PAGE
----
WUHAN, China -- Defending champion Germany was too strong
for North Korea, winning 3-0 Saturday to reach the semifinals of
the Women's World Cup.
Germany hasn't allowed a goal in this World Cup, recording its
fourth straight shutout.
Kerstin Garefrekes, Renate Lingor and Annike Krahn scored as
Germany wore down North Korea and booked a match with the winner of
Sunday's Norway-China quarterfinal.
In the first half, the North Koreans broke up German attacks,
preventing the Europeans from establishing a rhythm. At the other
end of the field, stout German defense held off repeated
"We worked in defense quite well," German coach Silvia Neid
said. "It started in midfield where we didn't let them have a lot
of space to move the ball and they couldn't create a lot of
chances, so that was key to the game."
Garefrekes put Germany ahead in the 44th minute, outmaneuvering
three defenders to launch a left-foot shot from 15 yardsthat
swerved past the fingertips of goalie Jon Myong Hui and inside the
North Korea missed back-to-back tying opportunities in the
middle of the second half. Three Koreans got a foot on a ball in
front of the German goal in the 64th minute, but couldn't finish. A
minute later, goalie Nadine Angerer made a spectacular dive to save
a hard shot.
Renate Lingor then widened the margin in the 67th minute with a
goal from 12 yards out, after a nifty one-two exchange with Sandra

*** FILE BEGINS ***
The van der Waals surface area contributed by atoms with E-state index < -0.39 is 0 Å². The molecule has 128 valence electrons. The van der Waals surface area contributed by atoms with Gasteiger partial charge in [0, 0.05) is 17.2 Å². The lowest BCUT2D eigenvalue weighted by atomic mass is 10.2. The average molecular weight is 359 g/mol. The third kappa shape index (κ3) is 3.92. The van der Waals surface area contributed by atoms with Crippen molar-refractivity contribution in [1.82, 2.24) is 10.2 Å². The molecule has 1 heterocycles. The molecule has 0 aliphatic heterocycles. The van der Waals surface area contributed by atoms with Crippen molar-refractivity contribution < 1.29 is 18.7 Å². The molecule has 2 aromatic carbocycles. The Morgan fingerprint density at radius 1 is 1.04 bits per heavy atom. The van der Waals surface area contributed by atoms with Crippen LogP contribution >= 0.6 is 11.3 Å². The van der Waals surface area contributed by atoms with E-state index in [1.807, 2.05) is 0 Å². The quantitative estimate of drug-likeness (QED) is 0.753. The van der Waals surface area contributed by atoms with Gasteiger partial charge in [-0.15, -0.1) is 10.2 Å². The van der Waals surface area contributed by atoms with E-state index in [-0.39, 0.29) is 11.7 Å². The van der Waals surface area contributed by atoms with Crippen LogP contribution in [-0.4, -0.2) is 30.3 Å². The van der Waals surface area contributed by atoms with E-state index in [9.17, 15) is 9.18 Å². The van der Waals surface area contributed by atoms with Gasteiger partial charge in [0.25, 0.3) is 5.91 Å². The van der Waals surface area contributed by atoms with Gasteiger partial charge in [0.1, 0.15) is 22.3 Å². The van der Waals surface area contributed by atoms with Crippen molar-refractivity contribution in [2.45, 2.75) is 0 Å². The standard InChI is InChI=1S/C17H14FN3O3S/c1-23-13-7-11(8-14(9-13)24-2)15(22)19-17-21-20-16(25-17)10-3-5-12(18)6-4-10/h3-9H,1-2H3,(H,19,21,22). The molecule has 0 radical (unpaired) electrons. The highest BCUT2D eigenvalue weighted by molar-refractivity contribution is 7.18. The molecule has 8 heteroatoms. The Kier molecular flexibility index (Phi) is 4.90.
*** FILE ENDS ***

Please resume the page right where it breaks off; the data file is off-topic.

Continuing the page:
Smisek. Krahn added another five minutes later, knocking in a
corner kick with her right hip.
North Korea was playing in the World Cup quarterfinals for the
"Because there were certain fitness and physical differences
between the two teams, it was a hard day for us," coach Kim Kwang
Min said, referring to Germany's height advantage.
Garefrekes is nearly 5-foot-11, while North Korea's tallest
field player is 5-7.
Statistically, the two teams were close. Germany had the edge in
shots, 7-5, but North Korea had possession for a greater part of
"We are just simply not as strong as the German team," Kim
The Koreans held World Cup all-time leading scorer Birgit Prinz
to a quiet game. She was not able to increase her tally of 13 World
Cup goals, and missed her best opportunity at the end of the first
half when her leaping header went wide.
"Honestly it doesn't matter if I don't score a goal. We scored
three goals and that's the important thing, and we won the game,"
she said. "I think we played well today and they had problems with
Neid likes the momentum her team has heading into the
"It was important to play such a good game," Neid said.
"North Korea was one of the favorites for winning the title in the
tournament, so winning against such a team makes me a little more
optimistic that we can move forward."
The final of the 16-team tournament is Sept. 30 in Shanghai.